Over the coming few blogs I hope to review some of the diet trends that are currently around. I want to assess their worth particularly in the light of their benefit in supporting the balance of microbes in the digestive tract. I will start therefore, in commenting on the Anti-Candida diet.
A large number of clients who come to Nutritionhelp have either had a diagnosis of yeast infection, or are experiencing symptoms which they feel may be associated with an over-growth of Candida albicans. The whole subject of Candida is far too great to discuss here, and is comprehensively covered in Erica White’s Beat Candida Cookbook. Suffice to say, under normal circumstances the gut contains a balance of microbes. Beneficial bacteria should keep unhelpful bacteria and yeasts in check. Candida is a single celled yeast ,which should live without a problem in the gut and vagina. However, if the body’s natural immunity is impacted, Candida growth can then become unhindered, leading to many and varied symptoms. These might include thrush, extreme fatigue, eczema, joint and muscle problems and digestive distress, to name just a few.
Many who suspect Candida to be a problem will have searched the Internet for information on how to bring this yeast under control. The result however, is often one of confusion. Every website seems to have a different diet and supplement approach on how to discourage intestinal yeast. Some websites actually advocate a high carb diet, while many recommend zero carbs. Some practitioners allow certain fruits but no grains, while others allow whole grains but no fruit.
The Nutritionhelp approach is based on Erica White’s own experience – first in supporting her own intestinal microbiome, and then in aiding thousands of clients in supporting their health in a similar way. I went through Erica’s programme many years ago, so like Erica, can advise from a place of experience, as well as academic understanding.
Occasionally clients come to me and say they have ‘tried the diet, but it didn’t work’. There are many reasons why someone hasn’t seen benefit in following an ‘anti-Candida’ diet. Some initial considerations are:
So the basic Nutritionhelp diet recommendations to reduce Candida are:
Although this is a long list of foods to avoid, what you are left with are plenty of foods in their fresh, natural state. At main meals include half a plate of vegetables, steamed, baked or as salad, or blended into soups. To this you can add protein foods such as eggs, fish, out-door-reared poultry or meat, or beans and seeds. Depending on your metabolism, unrefined whole grains or carbohydrate vegetables can be added to meals. Potatoes can cause a problem for some, but if including them, keep them lightly cooked so they are still firm, and eat with the skins, to reduce starch content. Pre-cooking potatoes increases their resistant starch content, which may be beneficial. A Nutritionhelp consultation will include a good deal of advice on foods, recipes and meal ideas.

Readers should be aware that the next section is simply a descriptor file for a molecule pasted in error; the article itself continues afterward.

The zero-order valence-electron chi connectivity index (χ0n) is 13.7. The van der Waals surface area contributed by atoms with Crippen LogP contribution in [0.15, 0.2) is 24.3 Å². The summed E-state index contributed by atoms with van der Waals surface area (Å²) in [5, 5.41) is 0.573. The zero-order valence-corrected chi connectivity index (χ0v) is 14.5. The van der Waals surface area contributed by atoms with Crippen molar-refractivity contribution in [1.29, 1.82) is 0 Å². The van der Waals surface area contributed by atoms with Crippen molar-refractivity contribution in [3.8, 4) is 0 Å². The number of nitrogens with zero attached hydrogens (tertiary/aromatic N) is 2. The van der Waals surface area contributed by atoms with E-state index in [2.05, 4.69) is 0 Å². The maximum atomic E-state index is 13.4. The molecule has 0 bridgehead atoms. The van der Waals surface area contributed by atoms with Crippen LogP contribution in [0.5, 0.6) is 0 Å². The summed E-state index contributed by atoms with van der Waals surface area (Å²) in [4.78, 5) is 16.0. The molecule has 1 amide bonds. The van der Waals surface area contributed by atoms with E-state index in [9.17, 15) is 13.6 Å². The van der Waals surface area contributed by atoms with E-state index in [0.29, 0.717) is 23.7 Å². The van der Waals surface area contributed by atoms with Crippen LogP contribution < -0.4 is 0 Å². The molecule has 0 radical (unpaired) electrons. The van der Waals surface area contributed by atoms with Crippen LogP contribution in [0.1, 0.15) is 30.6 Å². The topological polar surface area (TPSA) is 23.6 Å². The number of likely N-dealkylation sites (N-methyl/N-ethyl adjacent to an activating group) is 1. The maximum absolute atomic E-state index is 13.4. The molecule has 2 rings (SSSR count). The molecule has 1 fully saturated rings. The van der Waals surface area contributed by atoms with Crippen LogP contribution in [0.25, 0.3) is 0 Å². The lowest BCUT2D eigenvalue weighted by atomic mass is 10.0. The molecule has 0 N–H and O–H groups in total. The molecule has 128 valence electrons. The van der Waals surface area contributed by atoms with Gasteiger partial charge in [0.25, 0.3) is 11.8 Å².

Why does Nutritionhelp allow grains and carbohydrate veggies? When starved of glucose, Candida adapts to feed from ketones. These are the acid that remains when the body burns fat for fuel in the absence of glucose. Therefore, finding the right level of carbohydrate intake for each individual is very important on the anti-Candida diet. Some will thrive on a fairly low intake of whole grains – just eating them with breakfast for example. Alternatively, others find they need a higher intake of carbohydrate to maintain energy.
This is just one area that demonstrates the anti-Candida diet may not be identical for any two people following the Nutritionhelp recommendations. Combine with this the need for a tailor-made supplement programme to support immune health, and the fact that each individual will respond differently to probiotics anti-fungals, and you will see that a consultation with a nutritional therapist may help you make progress more effectively. Since Candida can burrow into the gut lining, many clients find that there are a number of foods which they are unable to tolerate. This may call for further diet adaptations while the integrity of the digestive tract is being supported.
So a diet avoiding refined grains, sugars and yeasted products is frequently just a start in supporting the intestinal microbiome. For some, the basic guidelines as listed above will be sufficient, but for others, additional factors may also need to be considered. Do get in touch with me at firstname.lastname@example.org if you want to book a consultation to help you in finding the right diet for you.
Over the next few blogs I will comment on some of the varied diets that are around at the moment, considering their suggested benefits in the light of using them alongside the Nutritionhelp anti-Candida protocol.